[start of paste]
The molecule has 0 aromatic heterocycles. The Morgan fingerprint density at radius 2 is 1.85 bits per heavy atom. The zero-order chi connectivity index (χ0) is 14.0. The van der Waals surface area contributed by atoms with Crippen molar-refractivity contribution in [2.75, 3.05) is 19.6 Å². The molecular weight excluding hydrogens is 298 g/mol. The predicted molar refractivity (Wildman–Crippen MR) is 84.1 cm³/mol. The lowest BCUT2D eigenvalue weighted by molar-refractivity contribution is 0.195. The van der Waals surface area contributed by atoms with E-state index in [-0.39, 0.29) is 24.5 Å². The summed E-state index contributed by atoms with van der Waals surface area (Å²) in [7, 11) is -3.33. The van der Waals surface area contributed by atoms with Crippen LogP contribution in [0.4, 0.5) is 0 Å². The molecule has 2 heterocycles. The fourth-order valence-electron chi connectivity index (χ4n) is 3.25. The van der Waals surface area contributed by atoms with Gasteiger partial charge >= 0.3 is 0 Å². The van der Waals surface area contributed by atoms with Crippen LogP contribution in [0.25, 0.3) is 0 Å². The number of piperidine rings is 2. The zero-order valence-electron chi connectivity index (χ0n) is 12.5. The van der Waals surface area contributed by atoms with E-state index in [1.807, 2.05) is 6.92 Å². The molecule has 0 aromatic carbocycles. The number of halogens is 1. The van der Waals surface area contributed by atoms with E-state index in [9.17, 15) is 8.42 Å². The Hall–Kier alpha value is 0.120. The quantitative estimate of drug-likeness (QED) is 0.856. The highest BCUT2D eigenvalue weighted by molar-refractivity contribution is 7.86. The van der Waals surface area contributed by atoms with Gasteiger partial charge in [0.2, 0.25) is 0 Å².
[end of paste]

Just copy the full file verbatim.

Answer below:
The molecule has 0 aromatic heterocycles. The Morgan fingerprint density at radius 2 is 1.85 bits per heavy atom. The zero-order chi connectivity index (χ0) is 14.0. The van der Waals surface area contributed by atoms with Crippen molar-refractivity contribution in [2.75, 3.05) is 19.6 Å². The molecular weight excluding hydrogens is 298 g/mol. The predicted molar refractivity (Wildman–Crippen MR) is 84.1 cm³/mol. The lowest BCUT2D eigenvalue weighted by molar-refractivity contribution is 0.195. The van der Waals surface area contributed by atoms with E-state index in [-0.39, 0.29) is 24.5 Å². The summed E-state index contributed by atoms with van der Waals surface area (Å²) in [7, 11) is -3.33. The van der Waals surface area contributed by atoms with Crippen LogP contribution in [0.4, 0.5) is 0 Å². The molecule has 2 heterocycles. The fourth-order valence-electron chi connectivity index (χ4n) is 3.25. The van der Waals surface area contributed by atoms with Gasteiger partial charge >= 0.3 is 0 Å². The van der Waals surface area contributed by atoms with Crippen LogP contribution in [0.25, 0.3) is 0 Å². The number of piperidine rings is 2. The zero-order valence-electron chi connectivity index (χ0n) is 12.5. The van der Waals surface area contributed by atoms with E-state index in [1.807, 2.05) is 6.92 Å². The molecule has 0 aromatic carbocycles. The number of halogens is 1. The van der Waals surface area contributed by atoms with E-state index in [9.17, 15) is 8.42 Å². The Hall–Kier alpha value is 0.120. The quantitative estimate of drug-likeness (QED) is 0.856. The highest BCUT2D eigenvalue weighted by molar-refractivity contribution is 7.86. The van der Waals surface area contributed by atoms with Gasteiger partial charge in [0.2, 0.25) is 0 Å².